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Discussion Starter #1 (Edited)
I noticed this Cooey Mdl 55 single shot rifle c. 1938 at a local show last Saturday, but I passed on it. During the night I must have dreamed about it because something was bothering me. It had a mark on the buttstock that looked like a broad arrow and just below it was a number. Also there is a "D" stamped on the stock, just fwd of the trigger guard.
I have a Cooey Mdl 82 trainer and I thought that this was the one, and only .22RF trainer used by the Canadians. Well, I bought it the following day. Here it is:









Was this some kind of Cadet trainer? Any information would be appreciated. Thanks in advance.


LDHare
 

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Never saw this model,IMO the gun was procured by the Canadian Army in a moment of haste when there were no trainers or Cooey was developing the trainer we know, which is no more than a very simple civilian action and the stock follows thelines of the SMLE.Nice piece and rather rare-
 

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Discussion Starter #3
Thanks Raul for the response to my inquiry. I thought that it may be an example of early WWII Canadian expedience. Just never seen such a critter down here in the States.


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From observations over the years and the list of guns purchased in Skennertons "Small Arms Contracts," England purchased a number of Cooey rifles of all models at the start of the war. A book can be written on all the various .22 rifles they purchased. Most came back in the early 1960's and were sold by Springfield Sporters. All are commercial proofed and some have broad arrows.
 

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Breakeyp, you're right, I have a commercial 22 procured by the UK during the war,I have it in my summer house and have not touched it for years, I dont remeber the maker, but I do remember that it has a stamp saying "not an english make" or something similar-
 

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Discussion Starter #7
Thanks reddog. It's nothing fancy, but simple, functional, with an interesting history. Thanks also to breakeyp and Raul for the help with understanding the history of this rifle. I'm actually surprised that any of the small arms "loaned" to our British brothers in their time of need, actually came back home and did not end up as scrap metal and firewood:)


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My understanding is that the .22s and the handguns, Remington US Model 1903 rifles were not WWII lend lease but directly purchased by the British Purchasing Commission. There is not doubt about Lend Lease arms marked "United States Property" such as the Savage No.4 Mk1 & 1* rifle, Smith and Wesson Victory .38/200 and Mossber 42B series of .22 rifles. I can't comment on the status of the M1917 rifle, BAR furnished to the British Home Guard. Thompson SMG were both pre and post Lend Lease.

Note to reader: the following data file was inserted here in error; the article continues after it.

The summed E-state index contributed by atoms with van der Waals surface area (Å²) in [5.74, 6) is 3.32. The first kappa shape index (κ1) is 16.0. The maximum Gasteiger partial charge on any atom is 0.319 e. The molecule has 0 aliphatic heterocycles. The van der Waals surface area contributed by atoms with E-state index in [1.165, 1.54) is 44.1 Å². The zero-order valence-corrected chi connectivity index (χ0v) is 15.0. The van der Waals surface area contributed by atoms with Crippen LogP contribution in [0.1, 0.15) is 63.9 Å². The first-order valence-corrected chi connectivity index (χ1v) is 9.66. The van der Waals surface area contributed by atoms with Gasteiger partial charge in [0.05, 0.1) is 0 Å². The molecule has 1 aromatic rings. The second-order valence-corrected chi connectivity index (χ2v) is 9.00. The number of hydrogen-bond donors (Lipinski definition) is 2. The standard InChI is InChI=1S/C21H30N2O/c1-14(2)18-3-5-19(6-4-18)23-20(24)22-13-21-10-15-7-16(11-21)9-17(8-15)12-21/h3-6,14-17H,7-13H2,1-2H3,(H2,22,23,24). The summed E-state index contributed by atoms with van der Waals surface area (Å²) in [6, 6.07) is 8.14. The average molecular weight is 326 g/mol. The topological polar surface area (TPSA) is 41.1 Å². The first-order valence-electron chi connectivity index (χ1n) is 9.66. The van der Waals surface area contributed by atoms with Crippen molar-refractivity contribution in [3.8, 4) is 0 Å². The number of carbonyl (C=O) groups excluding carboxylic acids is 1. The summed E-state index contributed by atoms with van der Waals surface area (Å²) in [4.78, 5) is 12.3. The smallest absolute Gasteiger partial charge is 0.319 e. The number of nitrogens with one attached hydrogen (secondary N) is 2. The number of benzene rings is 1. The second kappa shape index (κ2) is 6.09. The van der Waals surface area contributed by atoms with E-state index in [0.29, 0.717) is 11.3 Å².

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this is a cooey 82 trainer - the scope is not an alteration - used the screws that hold the rear ramp/rear peep sights - its reversable
 

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It is my estimate that no more than US$ 300-
Raul,
Thanks for that. I saw one at the Palm Beach gunshow last weekend for $300+ and thought that was a lot of money for that gun. I thought about making an offer to the seller but decided not to embarrass myself with a low-ball effort.
 

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Discussion Starter #13 (Edited)
Here's my Cooey Mdl 82. It's in excellent condition and I acquired it a few years ago for $300.00, so I tend to agree with Raul's figure. That's not to say that they can't be found for less, but as aways, it's ultimately up to the seller and the buyer to establish what's it"s worth at that particular time and place.




I only wish I had that dang accessory peep sight. Someday, I'll trip over one:)


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Better late than never .... hopefully ... ;)

I would say that this was unquestionably a British purchase, since that is a British War Department broad arrow marking. In fact, Canada never applied the broad arrow (by itself) as a government/military acceptance or ownership mark, and by the time of the late 1930's/early 1940's had long been exclusively using the distinctive "C-broadarrow" mark on military firearms and other military stores:
 

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i put $100 into the rifle and a bit over $30 into the replacement parts - sling swivels & rear peep sight , but im seeing the advertised for $300+ , i wont part with mine for less than that - its a deadly shot at 75yds ,



even with my old eyes
 
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